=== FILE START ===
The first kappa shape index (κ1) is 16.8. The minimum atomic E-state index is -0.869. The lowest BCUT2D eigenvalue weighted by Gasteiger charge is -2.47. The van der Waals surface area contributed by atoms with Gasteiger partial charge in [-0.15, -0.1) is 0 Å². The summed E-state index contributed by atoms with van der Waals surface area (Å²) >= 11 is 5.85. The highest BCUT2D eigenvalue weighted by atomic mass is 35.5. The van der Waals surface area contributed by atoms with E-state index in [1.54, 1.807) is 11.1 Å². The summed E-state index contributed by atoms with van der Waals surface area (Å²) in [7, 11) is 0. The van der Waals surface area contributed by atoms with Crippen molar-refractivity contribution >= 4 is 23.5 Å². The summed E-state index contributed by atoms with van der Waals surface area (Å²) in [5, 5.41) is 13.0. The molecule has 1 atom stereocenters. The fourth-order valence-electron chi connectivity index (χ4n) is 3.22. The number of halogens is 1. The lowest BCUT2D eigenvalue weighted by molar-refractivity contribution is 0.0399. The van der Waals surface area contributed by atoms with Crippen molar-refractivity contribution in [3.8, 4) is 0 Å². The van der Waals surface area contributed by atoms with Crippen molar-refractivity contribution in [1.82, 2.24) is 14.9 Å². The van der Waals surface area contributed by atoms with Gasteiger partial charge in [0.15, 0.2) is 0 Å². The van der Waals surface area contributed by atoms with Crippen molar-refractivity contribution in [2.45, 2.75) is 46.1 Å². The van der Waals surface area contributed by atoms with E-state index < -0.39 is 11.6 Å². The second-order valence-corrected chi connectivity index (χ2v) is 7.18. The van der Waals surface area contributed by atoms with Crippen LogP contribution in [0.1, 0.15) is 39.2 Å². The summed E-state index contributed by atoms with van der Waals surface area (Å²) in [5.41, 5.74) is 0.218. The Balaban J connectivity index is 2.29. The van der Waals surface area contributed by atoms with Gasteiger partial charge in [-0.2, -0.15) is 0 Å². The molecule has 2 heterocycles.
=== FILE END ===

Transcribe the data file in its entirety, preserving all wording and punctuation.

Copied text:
The first kappa shape index (κ1) is 16.8. The minimum atomic E-state index is -0.869. The lowest BCUT2D eigenvalue weighted by Gasteiger charge is -2.47. The van der Waals surface area contributed by atoms with Gasteiger partial charge in [-0.15, -0.1) is 0 Å². The summed E-state index contributed by atoms with van der Waals surface area (Å²) >= 11 is 5.85. The highest BCUT2D eigenvalue weighted by atomic mass is 35.5. The van der Waals surface area contributed by atoms with E-state index in [1.54, 1.807) is 11.1 Å². The summed E-state index contributed by atoms with van der Waals surface area (Å²) in [7, 11) is 0. The van der Waals surface area contributed by atoms with Crippen molar-refractivity contribution >= 4 is 23.5 Å². The summed E-state index contributed by atoms with van der Waals surface area (Å²) in [5, 5.41) is 13.0. The molecule has 1 atom stereocenters. The fourth-order valence-electron chi connectivity index (χ4n) is 3.22. The number of halogens is 1. The lowest BCUT2D eigenvalue weighted by molar-refractivity contribution is 0.0399. The van der Waals surface area contributed by atoms with Crippen molar-refractivity contribution in [3.8, 4) is 0 Å². The van der Waals surface area contributed by atoms with Crippen molar-refractivity contribution in [1.82, 2.24) is 14.9 Å². The van der Waals surface area contributed by atoms with Gasteiger partial charge in [0.15, 0.2) is 0 Å². The van der Waals surface area contributed by atoms with Crippen molar-refractivity contribution in [2.45, 2.75) is 46.1 Å². The van der Waals surface area contributed by atoms with E-state index < -0.39 is 11.6 Å². The second-order valence-corrected chi connectivity index (χ2v) is 7.18. The van der Waals surface area contributed by atoms with Crippen LogP contribution in [0.1, 0.15) is 39.2 Å². The summed E-state index contributed by atoms with van der Waals surface area (Å²) in [5.41, 5.74) is 0.218. The Balaban J connectivity index is 2.29. The van der Waals surface area contributed by atoms with Gasteiger partial charge in [-0.2, -0.15) is 0 Å². The molecule has 2 heterocycles.